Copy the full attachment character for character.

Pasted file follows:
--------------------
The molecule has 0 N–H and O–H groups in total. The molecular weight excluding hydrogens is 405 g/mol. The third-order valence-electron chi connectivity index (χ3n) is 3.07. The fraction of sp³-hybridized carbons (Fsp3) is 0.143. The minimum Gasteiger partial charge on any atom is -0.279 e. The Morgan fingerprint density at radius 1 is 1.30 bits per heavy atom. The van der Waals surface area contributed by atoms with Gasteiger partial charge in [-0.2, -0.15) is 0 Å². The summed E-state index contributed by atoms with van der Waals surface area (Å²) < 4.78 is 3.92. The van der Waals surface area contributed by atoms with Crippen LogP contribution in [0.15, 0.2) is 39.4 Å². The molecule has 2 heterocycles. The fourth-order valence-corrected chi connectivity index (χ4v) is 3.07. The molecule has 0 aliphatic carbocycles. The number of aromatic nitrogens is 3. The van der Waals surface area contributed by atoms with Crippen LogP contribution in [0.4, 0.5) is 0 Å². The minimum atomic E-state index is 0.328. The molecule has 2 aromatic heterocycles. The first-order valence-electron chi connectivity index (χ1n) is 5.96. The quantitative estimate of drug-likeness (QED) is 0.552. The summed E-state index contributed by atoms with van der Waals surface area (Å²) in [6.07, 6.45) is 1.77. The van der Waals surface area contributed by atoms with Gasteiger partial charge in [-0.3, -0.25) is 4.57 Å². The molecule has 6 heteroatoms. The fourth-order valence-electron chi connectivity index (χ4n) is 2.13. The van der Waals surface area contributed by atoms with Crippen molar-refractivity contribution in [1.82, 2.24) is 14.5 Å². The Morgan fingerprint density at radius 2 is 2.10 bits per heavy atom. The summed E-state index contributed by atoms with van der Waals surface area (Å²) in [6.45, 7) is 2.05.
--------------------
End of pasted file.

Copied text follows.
The molecule has 0 N–H and O–H groups in total. The molecular weight excluding hydrogens is 405 g/mol. The third-order valence-electron chi connectivity index (χ3n) is 3.07. The fraction of sp³-hybridized carbons (Fsp3) is 0.143. The minimum Gasteiger partial charge on any atom is -0.279 e. The Morgan fingerprint density at radius 1 is 1.30 bits per heavy atom. The van der Waals surface area contributed by atoms with Gasteiger partial charge in [-0.2, -0.15) is 0 Å². The summed E-state index contributed by atoms with van der Waals surface area (Å²) < 4.78 is 3.92. The van der Waals surface area contributed by atoms with Crippen LogP contribution in [0.15, 0.2) is 39.4 Å². The molecule has 2 heterocycles. The fourth-order valence-corrected chi connectivity index (χ4v) is 3.07. The molecule has 0 aliphatic carbocycles. The number of aromatic nitrogens is 3. The van der Waals surface area contributed by atoms with Crippen LogP contribution in [0.4, 0.5) is 0 Å². The minimum atomic E-state index is 0.328. The molecule has 2 aromatic heterocycles. The first-order valence-electron chi connectivity index (χ1n) is 5.96. The quantitative estimate of drug-likeness (QED) is 0.552. The summed E-state index contributed by atoms with van der Waals surface area (Å²) in [6.07, 6.45) is 1.77. The van der Waals surface area contributed by atoms with Gasteiger partial charge in [-0.3, -0.25) is 4.57 Å². The molecule has 6 heteroatoms. The fourth-order valence-electron chi connectivity index (χ4n) is 2.13. The van der Waals surface area contributed by atoms with Crippen molar-refractivity contribution in [1.82, 2.24) is 14.5 Å². The Morgan fingerprint density at radius 2 is 2.10 bits per heavy atom. The summed E-state index contributed by atoms with van der Waals surface area (Å²) in [6.45, 7) is 2.05.